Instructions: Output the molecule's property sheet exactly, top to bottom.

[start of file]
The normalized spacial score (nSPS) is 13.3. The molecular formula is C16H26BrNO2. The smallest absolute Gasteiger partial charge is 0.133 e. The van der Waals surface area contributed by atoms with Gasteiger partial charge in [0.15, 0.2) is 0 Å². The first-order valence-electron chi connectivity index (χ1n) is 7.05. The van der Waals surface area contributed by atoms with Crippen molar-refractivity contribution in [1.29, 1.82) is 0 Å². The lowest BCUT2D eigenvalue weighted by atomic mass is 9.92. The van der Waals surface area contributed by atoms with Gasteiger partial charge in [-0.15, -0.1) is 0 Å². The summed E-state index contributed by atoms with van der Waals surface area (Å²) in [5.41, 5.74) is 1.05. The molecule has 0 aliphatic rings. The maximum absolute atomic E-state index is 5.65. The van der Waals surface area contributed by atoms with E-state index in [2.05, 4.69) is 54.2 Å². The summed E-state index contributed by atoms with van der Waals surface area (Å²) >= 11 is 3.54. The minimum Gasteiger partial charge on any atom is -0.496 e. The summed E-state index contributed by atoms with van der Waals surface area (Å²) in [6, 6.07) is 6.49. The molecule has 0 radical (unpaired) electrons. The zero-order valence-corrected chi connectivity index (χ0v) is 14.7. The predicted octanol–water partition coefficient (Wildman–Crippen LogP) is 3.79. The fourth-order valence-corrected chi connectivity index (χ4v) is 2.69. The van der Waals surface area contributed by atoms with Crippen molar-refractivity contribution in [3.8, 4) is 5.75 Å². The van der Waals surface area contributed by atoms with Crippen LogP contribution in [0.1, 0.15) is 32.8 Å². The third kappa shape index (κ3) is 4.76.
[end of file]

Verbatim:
The normalized spacial score (nSPS) is 13.3. The molecular formula is C16H26BrNO2. The smallest absolute Gasteiger partial charge is 0.133 e. The van der Waals surface area contributed by atoms with Gasteiger partial charge in [0.15, 0.2) is 0 Å². The first-order valence-electron chi connectivity index (χ1n) is 7.05. The van der Waals surface area contributed by atoms with Crippen molar-refractivity contribution in [1.29, 1.82) is 0 Å². The lowest BCUT2D eigenvalue weighted by atomic mass is 9.92. The van der Waals surface area contributed by atoms with Gasteiger partial charge in [-0.15, -0.1) is 0 Å². The summed E-state index contributed by atoms with van der Waals surface area (Å²) in [5.41, 5.74) is 1.05. The molecule has 0 aliphatic rings. The maximum absolute atomic E-state index is 5.65. The van der Waals surface area contributed by atoms with E-state index in [2.05, 4.69) is 54.2 Å². The summed E-state index contributed by atoms with van der Waals surface area (Å²) >= 11 is 3.54. The minimum Gasteiger partial charge on any atom is -0.496 e. The summed E-state index contributed by atoms with van der Waals surface area (Å²) in [6, 6.07) is 6.49. The molecule has 0 radical (unpaired) electrons. The zero-order valence-corrected chi connectivity index (χ0v) is 14.7. The predicted octanol–water partition coefficient (Wildman–Crippen LogP) is 3.79. The fourth-order valence-corrected chi connectivity index (χ4v) is 2.69. The van der Waals surface area contributed by atoms with Crippen molar-refractivity contribution in [3.8, 4) is 5.75 Å². The van der Waals surface area contributed by atoms with Crippen LogP contribution in [0.1, 0.15) is 32.8 Å². The third kappa shape index (κ3) is 4.76.